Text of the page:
Having taken class from so many different teachers, I am well aware that each has their own gems of wisdom to share and Saturday’s instructor was no exception. When one of the students complained about her standing leg cramping during rond de jambes en l’air, our instructor exhorted us to feel the motion initiate from our lower abdomen and the top of the inner thighs (near the hip socket). She assured us that it would ease the movement and end the cramping. I tried it as we repeated the combination on the left, and found that she was right. Instead of using only my quadriceps and buttocks to perform the exercise, it felt as if I was using the strength of my entire body.

I’ve just begun reading Vaganova’s Basic Principles of Classical Ballet and was surprised to read the same concept this morning. Dance is not composed of limbs flapping about independently. Instead, movement must begin “from the body.” I’ve always considered the core as simply the source of stability. To think of it as also the center of all motion and action is quite a mental shift.

Although I’m sore and my balletic shortcomings are newly revealed, I did well for having been on a nine-month dancing break. I can credit step aerobics classes for that. I’ve maintained my stamina, flexibility, and strength. Saturday’s class left me tired, but hardly winded. My innate inflexibility has been somewhat beaten back by a regular regime of stretching in the aerobics classes I teach. And, my calves, usually sore after a ballet class, aren’t aching a bit! My butt, though, is another story, despite my attempts to initiate the movements from my “center.”

Thursday, September 15, 2005

Hip Hop, Sept 15

Thursday hip hop is at the fitness center at work. Matt also teaches this class. Today, there were only four of us in class; three of us are regular attendees. Although Matt denied it, I think he took advantage of the small class size and our familiarity with his style and gave us a more challenging routine than usual.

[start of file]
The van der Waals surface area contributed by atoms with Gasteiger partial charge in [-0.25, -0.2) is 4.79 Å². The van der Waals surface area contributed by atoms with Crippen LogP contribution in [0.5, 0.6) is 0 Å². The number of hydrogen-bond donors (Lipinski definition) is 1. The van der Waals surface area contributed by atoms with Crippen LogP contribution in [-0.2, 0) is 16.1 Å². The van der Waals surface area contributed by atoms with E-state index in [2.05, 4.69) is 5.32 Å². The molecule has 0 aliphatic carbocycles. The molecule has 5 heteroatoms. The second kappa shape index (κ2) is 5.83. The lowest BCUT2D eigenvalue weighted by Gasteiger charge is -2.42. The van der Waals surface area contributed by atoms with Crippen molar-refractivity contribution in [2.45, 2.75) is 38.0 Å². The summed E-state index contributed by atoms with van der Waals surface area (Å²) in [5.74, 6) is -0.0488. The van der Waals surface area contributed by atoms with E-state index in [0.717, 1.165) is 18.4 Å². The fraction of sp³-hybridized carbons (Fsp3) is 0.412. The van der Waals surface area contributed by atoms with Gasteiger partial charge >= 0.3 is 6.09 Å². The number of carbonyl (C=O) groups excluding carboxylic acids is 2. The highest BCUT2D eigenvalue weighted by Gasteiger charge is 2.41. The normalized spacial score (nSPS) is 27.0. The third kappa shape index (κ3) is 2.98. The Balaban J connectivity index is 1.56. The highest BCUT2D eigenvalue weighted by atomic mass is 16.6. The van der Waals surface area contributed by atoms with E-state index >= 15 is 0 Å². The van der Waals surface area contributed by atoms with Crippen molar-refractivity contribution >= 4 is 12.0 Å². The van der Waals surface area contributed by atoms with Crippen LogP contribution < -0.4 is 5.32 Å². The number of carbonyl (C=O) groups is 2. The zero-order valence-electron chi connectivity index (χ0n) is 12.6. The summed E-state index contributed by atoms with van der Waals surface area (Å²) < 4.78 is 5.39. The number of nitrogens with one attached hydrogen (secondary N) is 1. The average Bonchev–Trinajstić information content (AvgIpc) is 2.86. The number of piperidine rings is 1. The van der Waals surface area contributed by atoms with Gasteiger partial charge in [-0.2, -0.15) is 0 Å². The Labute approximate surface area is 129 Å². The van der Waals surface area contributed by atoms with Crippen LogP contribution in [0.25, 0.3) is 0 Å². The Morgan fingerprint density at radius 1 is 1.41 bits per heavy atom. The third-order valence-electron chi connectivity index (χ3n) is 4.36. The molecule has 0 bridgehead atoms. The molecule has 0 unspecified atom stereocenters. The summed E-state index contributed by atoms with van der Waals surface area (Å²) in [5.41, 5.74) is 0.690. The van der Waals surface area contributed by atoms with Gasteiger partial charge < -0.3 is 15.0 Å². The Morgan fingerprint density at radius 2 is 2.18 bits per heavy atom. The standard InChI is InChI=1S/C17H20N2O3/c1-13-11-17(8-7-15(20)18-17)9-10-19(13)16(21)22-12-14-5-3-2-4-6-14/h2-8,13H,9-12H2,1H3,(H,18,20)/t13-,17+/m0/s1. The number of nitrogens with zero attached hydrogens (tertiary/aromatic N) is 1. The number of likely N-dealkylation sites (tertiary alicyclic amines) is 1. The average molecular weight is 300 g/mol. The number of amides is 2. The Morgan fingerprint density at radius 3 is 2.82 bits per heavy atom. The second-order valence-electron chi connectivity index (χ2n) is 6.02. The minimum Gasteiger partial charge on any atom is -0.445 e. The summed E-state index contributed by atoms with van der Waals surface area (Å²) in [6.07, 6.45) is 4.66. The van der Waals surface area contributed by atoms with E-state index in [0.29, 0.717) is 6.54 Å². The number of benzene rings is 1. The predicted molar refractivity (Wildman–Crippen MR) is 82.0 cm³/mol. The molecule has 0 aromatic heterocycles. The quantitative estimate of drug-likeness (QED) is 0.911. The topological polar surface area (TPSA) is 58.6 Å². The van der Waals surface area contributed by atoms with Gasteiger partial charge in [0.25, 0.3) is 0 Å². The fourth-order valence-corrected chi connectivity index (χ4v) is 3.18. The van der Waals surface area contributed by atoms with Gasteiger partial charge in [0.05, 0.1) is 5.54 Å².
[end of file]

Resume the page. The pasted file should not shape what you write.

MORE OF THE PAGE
I’ve described the difficulty I have with the movements of hip hop, but neglected to mention how complex the music is. Again, I must compare it to ballet. Ballet class music is generally 4/4 or 3/4 time. Most movements are on a full beat, with the occasionally exception. I can’t even guess at the beat structure of hip hop. I can recognize phrases and the dominant beat, but the half beats and syncopation give me fits. Matt choreographs to the music, and often to the song in particular, so the moves often fall on these odd beats. Hip hop, more so than ballet, requires that I listen.

I have trouble paying attention to the music because I don’t really like hip hop. I don’t listen to it on the radio. I own no hip hop CDs (with the exception of a Blackeyed Peas CD – is that hip hop?). I don’t go to dance clubs. I do not have cable, and hence no MTV. I’m only exposed to that type of music in class. Because I don’t like it much, I tend to tune the music out, and then have trouble with the counts.

Some of it I like less than others. We’ve used a live CD and I found the background noise to be very distracting. Today we listened to Sha, a Cincinnati native whom Matt is choreographing for. I didn’t like that song either. I’m worried that if I don’t develop at least a liking for the music, I will have trouble progressing in class.

Maybe it’s time to force myself to broaden my musical tastes. I’ve stepped outside my comfort zone by beginning these hip hop classes. Perhaps I’ll try listening to hip hop on my own to try to develop a liking for it. It’s so popular with everyone else that it can’t be too bad.

Wednesday, September 14, 2005

Hip Hop III, Sept 13